12 of 12 people found the following review helpful
on October 31, 2012
I've read other more serious books about how to be "happy," but this was a fun and quirky romp through the realm of the hobbits with some actually very good ideas that are excellent reminders on how to find the simple joys in life. I found myself thinking about some of the ideas for days after, such as really enjoying one's friends and family, getting enough sleep and good food, and getting into my garden! It also made me want to reread both The Hobbit and The Lord of the Rings. They were due for a revisiting but they've moved up my long list of to-read books. Noble Smith's love and knowledge of all things Tolkien were quite evident, and it will be fun to read them again with some new insight.
9 of 9 people found the following review helpful
on November 1, 2012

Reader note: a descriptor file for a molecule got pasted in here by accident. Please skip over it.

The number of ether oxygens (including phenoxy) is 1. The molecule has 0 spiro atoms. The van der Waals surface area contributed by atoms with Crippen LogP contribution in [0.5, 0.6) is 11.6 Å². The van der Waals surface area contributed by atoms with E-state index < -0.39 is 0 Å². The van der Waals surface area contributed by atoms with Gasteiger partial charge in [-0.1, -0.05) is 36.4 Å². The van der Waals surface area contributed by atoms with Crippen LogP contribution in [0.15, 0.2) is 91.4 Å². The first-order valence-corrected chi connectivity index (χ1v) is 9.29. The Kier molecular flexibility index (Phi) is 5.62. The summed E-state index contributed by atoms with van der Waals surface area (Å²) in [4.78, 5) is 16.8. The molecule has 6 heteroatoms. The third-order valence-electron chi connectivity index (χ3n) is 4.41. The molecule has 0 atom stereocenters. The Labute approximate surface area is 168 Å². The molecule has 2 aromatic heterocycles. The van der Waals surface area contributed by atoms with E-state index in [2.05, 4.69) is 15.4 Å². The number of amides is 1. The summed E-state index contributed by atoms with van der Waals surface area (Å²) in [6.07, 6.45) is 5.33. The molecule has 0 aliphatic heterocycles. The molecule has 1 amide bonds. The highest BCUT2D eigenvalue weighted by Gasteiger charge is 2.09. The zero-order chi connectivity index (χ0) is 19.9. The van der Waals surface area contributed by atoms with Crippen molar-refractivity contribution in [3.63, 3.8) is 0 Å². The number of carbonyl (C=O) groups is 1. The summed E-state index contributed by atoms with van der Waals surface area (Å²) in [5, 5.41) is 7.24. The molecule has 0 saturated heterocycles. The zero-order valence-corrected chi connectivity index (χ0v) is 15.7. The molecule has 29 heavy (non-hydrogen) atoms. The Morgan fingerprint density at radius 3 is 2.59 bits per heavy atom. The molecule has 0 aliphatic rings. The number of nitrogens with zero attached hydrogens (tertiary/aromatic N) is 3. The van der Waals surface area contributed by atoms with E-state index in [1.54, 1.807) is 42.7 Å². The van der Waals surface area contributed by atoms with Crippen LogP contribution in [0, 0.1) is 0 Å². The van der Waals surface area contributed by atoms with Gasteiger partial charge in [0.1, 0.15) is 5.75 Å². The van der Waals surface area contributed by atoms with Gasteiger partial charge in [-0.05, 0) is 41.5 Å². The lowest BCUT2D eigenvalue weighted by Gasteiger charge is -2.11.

I received this book as an advance reading copy in a giveaway.
While it's obviously helpful to know the basic story of The Hobbit and the Lord of the Rings trilogy while reading this to get the references, they are not required to get the life lessons Mr. Smith imparts as "wisdom of the Shire." I want to say I ascribe to almost everything that was suggested or have tried to in the past, which makes me feel a bit like a Hobbit, which is a compliment in my humble estimation.
I've read the actual Tolkien books a number of times, but I find it difficult to remember specifics, so sitting down with this book, reliving the adventures again, and taking the heart the lessons Mr. Smith tries to impart, was liking coming to a very familiar place with a new perspective. I ended up walking over to the bookshelf and started rereading The Hobbit almost immediately after finishing The Wisdom of the Shire.
In reading Peter Beagle's comment that he would buy copies of this book and share them with all his friends, I wish I had the disposable income to do the same. I do know I will share my advance reading copy with a few of my friends who are die-hard Tolkien fans, since I know they will end up going out to buy a copy for themselves for their own bookshelves, not depriving Mr. Smith of any royalties that he deserves for penning an enjoyable, down-to-earth book, with lessons that anyone can take to heart. I'm so glad I got an opportunity to read and review this book.
7 of 7 people found the following review helpful
on December 6, 2012